Welcome to the dreariest point of the year in Salt Lake: As any outdoor-loving local knows, January and February are tough months if you can’t easily slip away to play in the mountains. Which means that generally Monday through Friday, we’re counting down the hours until we can go back up one of the canyons and restore a shred of sanity on the slopes.
But when winter doldrums are at their worst and you desperately need a top-off of vitamin D, don't despair: There are a few key tricks to keep up your sleeve. We assembled an in-town list of destinations close enough that you can squeeze in a visit before or after work, or even during your lunch hour. So pack some mud-friendly shoes and get ready for these easy outdoor workouts in Salt Lake City.
This stunning old park sits right between Sugarhouse and downtown. And it just happens to have a lovely wood-chipped pathway for running and walking around the circumference of the park. It’s the perfect way to log some people-watching and get a little cardio and fresh air while you’re at it. The trail around the park is almost exactly 1.5 miles, with drinking fountains at multiple points, making it easy to crank out some mid-week mileage.
The park stays lively year-round, too: Along the way you’ll meet aviary birds, picnicking families, playing kids, and happy dogs. If you need a pick-me-up after (or before) your workout, Beans and Brews sits on the park’s northwest corner. And if you feel like undoing all your calorie-burning with a nice cheesy meal at the Park Café diner on the park’s south side, we wouldn’t hold it against you.
Red Butte Gardens
Red Butte is a gem of Salt Lake, perched in the foothills above the valley haze. The botanical gardens themselves require a small fee for entry (and the fee is more than worth it—trust us), but you can also set out on the Bonneville Shoreline and explore the gardens’ periphery.
Within the gardens, you’ll find exquisitely landscaped walking paths that are kept beautiful year-round. Pause for a quiet moment by Red Butte creek, and geek out on the interpretive signs to learn a thing or two about our local wildlife.
Hands-down one of the prettiest places in Salt Lake, Sugarhouse Park is easily accessible from just about anywhere. Right off the I-80 freeway, this park boasts a walking trail around its perimeter, as well as a lovely duck pond and stunning vistas of our mountain skyline.
You can walk or run around the park and log just under two miles for each loop. As a fun bonus, there are a couple of hilly descents and climbs on each loop, so you’ll burn plenty of calories and earn lunch points. (The center of Sugarhouse, just two blocks away, is a mecca for quick and tasty meals.)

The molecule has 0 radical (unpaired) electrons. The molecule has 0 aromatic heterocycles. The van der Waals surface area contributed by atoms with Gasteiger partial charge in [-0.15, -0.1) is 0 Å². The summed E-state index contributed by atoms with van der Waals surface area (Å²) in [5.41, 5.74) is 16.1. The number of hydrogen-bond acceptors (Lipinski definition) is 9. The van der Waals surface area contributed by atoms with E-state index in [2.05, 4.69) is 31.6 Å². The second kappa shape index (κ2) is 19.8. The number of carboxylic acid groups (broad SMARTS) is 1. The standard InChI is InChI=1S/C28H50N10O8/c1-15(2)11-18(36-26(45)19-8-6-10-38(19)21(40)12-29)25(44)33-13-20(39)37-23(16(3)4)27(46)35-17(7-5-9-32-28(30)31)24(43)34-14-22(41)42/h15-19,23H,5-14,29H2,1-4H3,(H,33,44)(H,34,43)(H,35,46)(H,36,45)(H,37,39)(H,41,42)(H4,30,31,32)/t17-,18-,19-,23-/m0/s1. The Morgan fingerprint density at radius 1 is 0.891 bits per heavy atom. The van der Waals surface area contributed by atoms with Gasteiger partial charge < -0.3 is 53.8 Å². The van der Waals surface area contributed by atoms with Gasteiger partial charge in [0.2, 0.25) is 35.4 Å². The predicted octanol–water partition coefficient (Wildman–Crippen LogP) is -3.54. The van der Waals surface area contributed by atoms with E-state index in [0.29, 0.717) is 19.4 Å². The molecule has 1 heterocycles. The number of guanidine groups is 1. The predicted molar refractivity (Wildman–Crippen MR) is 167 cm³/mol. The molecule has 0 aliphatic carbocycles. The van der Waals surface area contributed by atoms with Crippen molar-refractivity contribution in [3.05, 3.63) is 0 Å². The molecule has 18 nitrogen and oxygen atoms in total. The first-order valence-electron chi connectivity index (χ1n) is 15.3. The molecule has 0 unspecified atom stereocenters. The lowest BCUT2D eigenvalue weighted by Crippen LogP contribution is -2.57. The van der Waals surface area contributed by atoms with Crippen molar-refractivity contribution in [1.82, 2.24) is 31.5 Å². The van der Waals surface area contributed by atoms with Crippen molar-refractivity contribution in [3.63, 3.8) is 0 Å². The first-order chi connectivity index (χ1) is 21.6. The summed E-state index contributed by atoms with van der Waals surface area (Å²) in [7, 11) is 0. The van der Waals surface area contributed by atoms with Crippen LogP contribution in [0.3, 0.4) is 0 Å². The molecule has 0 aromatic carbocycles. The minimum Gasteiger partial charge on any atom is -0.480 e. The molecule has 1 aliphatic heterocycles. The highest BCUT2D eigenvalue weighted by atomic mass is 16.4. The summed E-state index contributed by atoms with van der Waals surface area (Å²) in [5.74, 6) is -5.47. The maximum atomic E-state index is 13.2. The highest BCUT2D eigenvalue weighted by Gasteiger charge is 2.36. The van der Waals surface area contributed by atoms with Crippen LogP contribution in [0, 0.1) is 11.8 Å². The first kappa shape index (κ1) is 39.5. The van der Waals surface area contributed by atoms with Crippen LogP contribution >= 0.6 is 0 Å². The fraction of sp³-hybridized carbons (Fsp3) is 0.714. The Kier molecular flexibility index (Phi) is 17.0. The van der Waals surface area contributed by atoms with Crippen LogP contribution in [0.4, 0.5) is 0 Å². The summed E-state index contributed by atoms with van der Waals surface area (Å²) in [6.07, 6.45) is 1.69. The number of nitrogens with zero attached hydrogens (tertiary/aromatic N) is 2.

Easily accessible for anyone coming from Cottonwood Heights or Sandy, the Quarry Trail is a godsend. This gorgeous tucked-away trailparallels the Little Cottonwood Canyon stream for about three and a half miles up the canyon. It’s excellent for running or walking even when it’s snow-packed.
The gate to the trailhead parking lot closes for the winter, but it’s a problem you can easily sidestep by parking along the road outside the gate. Then start tromping up the obvious trail. In the colder months, you’ll have it practically to yourself, save for a few intrepid snow-bikers.
City Creek Canyon
Every weekday during the lunch hour, bleary-eyed downtown office workers step onto the peaceful pathways of along the City Creek canyon stream . It’s a sight to behold, with folks in suits and dress shoes walking up the canyon to take some fresh air. They look noticeably more relaxed on the walk back down.
If you work downtown, just walk through Memory Grove and start up-canyon. Or for more of a huff n’puff, walk straight up State Street to the Capitol building, then veer right into City Creek canyon. If you want to sneak into full trail-running attire, you can stay on a dirt trail for most of the length of the canyon if you find the path that parallels the stream.
Lower Olympus Trail
For denizens of Holladay, Murray, and Millcreek, a quick drive to the Mt. Olympus trailhead yields an amazing cardio workout packed into every mile. As one of the steepest trails in the Wasatch, Olympus lives up to its legendary name. Even power-walking just a mile or two up the trail will perch you at a lofty elevation with sweeping city views.
As a bonus, this south face of the mountain tends to melt out quickly after a storm, so even if you have to contend with a little mud, things aren’t usually fully snowpacked or icy.
Corner Canyon Trail
While it’s popular with mountain bikers in the warmer months, the Corner Canyon trail system in Draper quiets down mid-winter. This makes it far more accommodating for walkers and runners who don’t want to contend with bikes bombing down the trail.
This extensive network of hilly trails is a refreshing way to stretch your legs right before or after work. Trust us: The lower slopes of Lone Peak never have an ugly day.